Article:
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Finance and Planning Minister, Hon.  Dr. Peter Phillips, said that the $11.2 billion added to the budget will allow for a pay down on arrears and ease the burden on the government of carrying over outstanding amounts to the next fiscal year.

He was explaining the need for a third Supplementary Estimates, reflecting the increased spending for the financial year, in the House of Representatives on March 21, just before members voted to approve the move.

Minister Phillips said that arising out of discussions with the International Monetary Fund (IMF) technical team, which was in the island recently, it was agreed that the government would address arrears on the accounts in this fiscal year, allowing the government to meet its obligations to not have a buildup of outstanding amounts beyond 90 days.

He said this would also allow for a clearer assessment of the state of public finances, and provide more “real” space during the next fiscal year, to take on new expenditure, rather than focusing on past due accounts.

 “The effect of all of this is that our fiscal outturn for this current budget is going to be less on the primary balance. Instead of 3.6 per cent, we are going to be having an outturn of about 3 per cent, which is approximately two per cent below what was programmed in the government’s medium-term programme,” he stated.

Overall, the primary surplus will be reduced by some 0.9 per cent of Gross Domestic Product (GDP). “Dealing with this situation now, gives the government room to manouvere as it takes the necessary steps to meet the primary target for fiscal year 2012/2013” Minister Phillips stated.

The new budget reflects total government expenditure of $536.4 billion for the rest of the fiscal year from the previous $525.2 billion, which was approved in the Second Supplementary Estimates on March 6.

The addition to the budget includes provision of US$58 million to clear arrears relating to Clarendon Alumina Partners (CAP), which the government jointly owns with Alcoa. The discussions relating to those arrears, Minister Phillips said, were not concluded in time to be included in the Second Supplementary Estimates.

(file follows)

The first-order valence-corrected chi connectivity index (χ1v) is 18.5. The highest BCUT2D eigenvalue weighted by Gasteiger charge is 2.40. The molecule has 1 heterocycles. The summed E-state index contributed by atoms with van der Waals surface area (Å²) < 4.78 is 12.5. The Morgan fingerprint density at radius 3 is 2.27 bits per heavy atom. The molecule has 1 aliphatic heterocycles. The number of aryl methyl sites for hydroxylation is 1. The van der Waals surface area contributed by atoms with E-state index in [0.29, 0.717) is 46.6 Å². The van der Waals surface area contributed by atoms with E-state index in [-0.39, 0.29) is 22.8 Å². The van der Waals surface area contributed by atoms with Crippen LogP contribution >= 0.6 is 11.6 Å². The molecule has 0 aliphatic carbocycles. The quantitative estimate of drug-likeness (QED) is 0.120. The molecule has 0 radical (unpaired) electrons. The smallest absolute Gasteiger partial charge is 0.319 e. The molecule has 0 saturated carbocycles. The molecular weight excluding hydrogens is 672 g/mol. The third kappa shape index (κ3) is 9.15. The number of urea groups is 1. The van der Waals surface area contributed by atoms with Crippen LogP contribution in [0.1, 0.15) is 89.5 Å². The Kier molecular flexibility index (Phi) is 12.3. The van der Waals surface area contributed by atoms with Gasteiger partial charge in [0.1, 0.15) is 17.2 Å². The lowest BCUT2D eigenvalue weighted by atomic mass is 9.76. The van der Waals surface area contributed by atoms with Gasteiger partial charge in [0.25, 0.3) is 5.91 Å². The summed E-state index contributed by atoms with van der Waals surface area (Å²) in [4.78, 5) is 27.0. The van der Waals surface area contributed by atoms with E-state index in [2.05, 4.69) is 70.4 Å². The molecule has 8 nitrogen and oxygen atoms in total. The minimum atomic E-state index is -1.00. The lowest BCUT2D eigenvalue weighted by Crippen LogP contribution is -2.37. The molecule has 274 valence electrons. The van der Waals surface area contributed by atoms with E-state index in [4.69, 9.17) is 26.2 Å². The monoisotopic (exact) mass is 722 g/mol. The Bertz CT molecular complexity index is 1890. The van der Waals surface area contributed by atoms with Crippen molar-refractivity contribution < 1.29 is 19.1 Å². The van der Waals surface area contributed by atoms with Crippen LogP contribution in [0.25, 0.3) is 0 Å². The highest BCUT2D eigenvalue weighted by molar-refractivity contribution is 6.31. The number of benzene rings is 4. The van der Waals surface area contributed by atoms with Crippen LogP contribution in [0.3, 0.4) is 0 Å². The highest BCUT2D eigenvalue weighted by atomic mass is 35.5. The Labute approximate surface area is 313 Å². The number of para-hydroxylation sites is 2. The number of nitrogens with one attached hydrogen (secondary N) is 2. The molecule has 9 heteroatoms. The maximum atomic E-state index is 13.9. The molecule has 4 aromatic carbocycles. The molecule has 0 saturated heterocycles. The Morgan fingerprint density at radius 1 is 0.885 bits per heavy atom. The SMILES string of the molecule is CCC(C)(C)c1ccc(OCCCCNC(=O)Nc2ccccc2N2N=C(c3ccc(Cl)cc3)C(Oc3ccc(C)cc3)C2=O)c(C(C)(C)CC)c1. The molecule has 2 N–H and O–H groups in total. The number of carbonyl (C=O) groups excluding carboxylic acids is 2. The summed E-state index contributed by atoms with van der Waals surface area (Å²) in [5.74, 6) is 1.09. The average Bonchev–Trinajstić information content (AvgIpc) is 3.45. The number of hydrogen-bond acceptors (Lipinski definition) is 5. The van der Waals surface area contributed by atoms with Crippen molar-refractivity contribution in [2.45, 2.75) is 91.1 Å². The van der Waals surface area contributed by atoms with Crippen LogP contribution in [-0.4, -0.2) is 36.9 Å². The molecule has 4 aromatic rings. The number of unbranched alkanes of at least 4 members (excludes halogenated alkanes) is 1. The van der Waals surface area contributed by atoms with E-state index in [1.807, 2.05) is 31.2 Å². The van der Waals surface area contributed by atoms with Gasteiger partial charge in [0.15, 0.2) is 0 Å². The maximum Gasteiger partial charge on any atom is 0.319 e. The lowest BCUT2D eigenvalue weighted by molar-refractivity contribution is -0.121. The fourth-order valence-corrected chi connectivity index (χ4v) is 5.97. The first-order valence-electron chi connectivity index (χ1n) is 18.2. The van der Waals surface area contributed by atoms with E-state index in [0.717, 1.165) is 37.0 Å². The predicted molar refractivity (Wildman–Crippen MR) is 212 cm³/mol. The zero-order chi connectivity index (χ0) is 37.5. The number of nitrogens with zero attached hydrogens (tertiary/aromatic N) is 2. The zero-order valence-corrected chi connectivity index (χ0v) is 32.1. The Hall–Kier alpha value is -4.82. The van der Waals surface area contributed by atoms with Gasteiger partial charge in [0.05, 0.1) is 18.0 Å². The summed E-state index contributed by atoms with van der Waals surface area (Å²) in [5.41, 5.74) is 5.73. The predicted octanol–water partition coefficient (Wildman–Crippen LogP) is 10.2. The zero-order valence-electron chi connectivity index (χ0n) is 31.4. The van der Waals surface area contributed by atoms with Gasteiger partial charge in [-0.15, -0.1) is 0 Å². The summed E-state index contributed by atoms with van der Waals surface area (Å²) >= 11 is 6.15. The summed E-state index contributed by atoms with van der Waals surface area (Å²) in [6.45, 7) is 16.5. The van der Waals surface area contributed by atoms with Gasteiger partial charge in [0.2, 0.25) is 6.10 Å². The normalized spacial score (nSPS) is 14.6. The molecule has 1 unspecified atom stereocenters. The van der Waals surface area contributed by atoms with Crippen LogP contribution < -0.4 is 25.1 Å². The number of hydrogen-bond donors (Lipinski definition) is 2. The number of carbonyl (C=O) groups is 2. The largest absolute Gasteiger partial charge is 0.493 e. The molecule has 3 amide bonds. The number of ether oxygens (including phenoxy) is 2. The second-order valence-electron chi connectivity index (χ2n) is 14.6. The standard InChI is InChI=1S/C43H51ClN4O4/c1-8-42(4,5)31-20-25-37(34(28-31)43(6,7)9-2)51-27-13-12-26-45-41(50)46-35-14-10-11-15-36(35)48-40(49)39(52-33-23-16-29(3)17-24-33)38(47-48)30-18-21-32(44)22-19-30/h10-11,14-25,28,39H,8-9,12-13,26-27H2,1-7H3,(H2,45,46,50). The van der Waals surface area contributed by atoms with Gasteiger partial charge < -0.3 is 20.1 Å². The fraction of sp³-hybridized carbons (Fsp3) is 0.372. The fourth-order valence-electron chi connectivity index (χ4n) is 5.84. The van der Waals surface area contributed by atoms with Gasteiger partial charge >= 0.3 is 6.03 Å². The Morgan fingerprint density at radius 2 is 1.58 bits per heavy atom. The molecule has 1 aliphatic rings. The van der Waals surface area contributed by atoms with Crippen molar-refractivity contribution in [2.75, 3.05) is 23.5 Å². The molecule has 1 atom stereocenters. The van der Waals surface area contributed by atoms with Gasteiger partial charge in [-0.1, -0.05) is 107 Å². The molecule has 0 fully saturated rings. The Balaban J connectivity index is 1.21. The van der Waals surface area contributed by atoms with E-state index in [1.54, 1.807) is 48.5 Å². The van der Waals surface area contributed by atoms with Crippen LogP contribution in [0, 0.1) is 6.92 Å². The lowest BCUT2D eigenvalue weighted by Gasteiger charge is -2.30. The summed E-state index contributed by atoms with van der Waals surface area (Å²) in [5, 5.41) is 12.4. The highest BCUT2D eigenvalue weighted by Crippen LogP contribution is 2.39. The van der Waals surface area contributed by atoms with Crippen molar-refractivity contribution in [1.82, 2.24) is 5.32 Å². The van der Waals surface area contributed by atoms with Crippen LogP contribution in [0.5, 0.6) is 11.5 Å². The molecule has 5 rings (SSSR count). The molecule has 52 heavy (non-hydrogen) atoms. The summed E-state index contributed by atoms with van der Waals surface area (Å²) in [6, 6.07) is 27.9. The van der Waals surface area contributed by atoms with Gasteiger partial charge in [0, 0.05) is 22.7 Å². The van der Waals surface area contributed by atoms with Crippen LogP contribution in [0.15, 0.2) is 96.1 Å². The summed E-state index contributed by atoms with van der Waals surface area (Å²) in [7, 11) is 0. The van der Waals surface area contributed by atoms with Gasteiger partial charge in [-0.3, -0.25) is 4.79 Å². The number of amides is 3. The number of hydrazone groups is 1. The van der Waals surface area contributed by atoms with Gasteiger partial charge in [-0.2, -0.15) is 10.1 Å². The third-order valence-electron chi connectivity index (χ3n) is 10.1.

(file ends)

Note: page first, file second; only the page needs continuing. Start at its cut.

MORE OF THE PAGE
There is also $505 million for Cricket World Cup 2007 arbitration award between Jamaica Cricket 2007 Limited and Ashtrom Building systems for the Sabina Park development;  some $1.9 billion  for the Jamaica Development Infrastructure Project (JDIP), which Dr. Phillips explains represents the balance of the government’s total obligations as of March 31, 2012.

“Addressing all of the outstanding financial issues surrounding JDIP in the supplementary estimates will enable more resources to be provided in fiscal year 2012/2013, and so allow for the projects to continue, but it will also mean that contractors will be in a position to restart their work more immediately and have the road repairs that were originally contemplated, get underway,” he outlined.

There is also a provision of $231 million to "recognise" an expenditure, which was disbursed by the Caribbean Development Bank to the Development Bank of Jamaica in 2009/2010, but for which no corresponding provision was made in the estimates of expenditure. This is for an agricultural support project, which provides loans to approved financial institutions for on-lending to small scale agricultural entrepreneurs. “No funds are being provided, because expenditure has already taken place,” he clarified.

A sum of $253.9 million has also been allocated to the Bogue Road Rehabilitation project, representing the balance due to the contractor based on works certified by the National Works Agency (NWA).

On the recurrent side, there is an additional $3.23 billion to cover electricity arrears ($1.9 billion), of which some $1.24 billion relates to street lights, and $673 million involves central government ministries, departments and agencies.

Dr. Phillips informed that the total payment due for street lights at the last billing in February was $1.57 billion, of which $329 million will be paid from funds reallocated from the Ministry’s contingency fund in the Second Supplementary Estimates, and the balance met from the provision in the Third Supplementary Estimates.

“The effect of this payment means that no arrears for street lights will be carried forward into financial year 2012/2013. This is a major accomplishment, when compared to what obtained in previous years,” he stated.

Other arrears include $297. 2 million for water, including $239.7 million to clear arrears for public water provided through standpipes. The remaining $57.5 million is for public health institutions.

There are also recurrent arrears of $41.04 billion, $400 million of which relates to the Jamaica Defence Force (JDF) for expenses such as petrol, training, drugs, food and drink, and janitorial services.  Some $350 million is for other suppliers of drugs and medical supplies, including medical gases provided by private suppliers, and $275 million for outstanding judgment debts.

A provision of $50 million for drought response has also been included in the Estimates. This will cover trucking costs to affected communities in the parish of

St. Mary, Hanover, Clarendon, Westmoreland, St. Thomas, and Trelawny. Of the sum, $40 million was reallocated from the balance remaining on the budget of the Jamaica Economical Housing project.

The Finance Minister said the government is committed to “allowing communities across the island to continue to benefit from government’s operations…we are committed to protecting the vulnerable and most disadvantaged even as we are committed to fiscal prudence”.


By Alphea Saunders, JIS Senior Reporter

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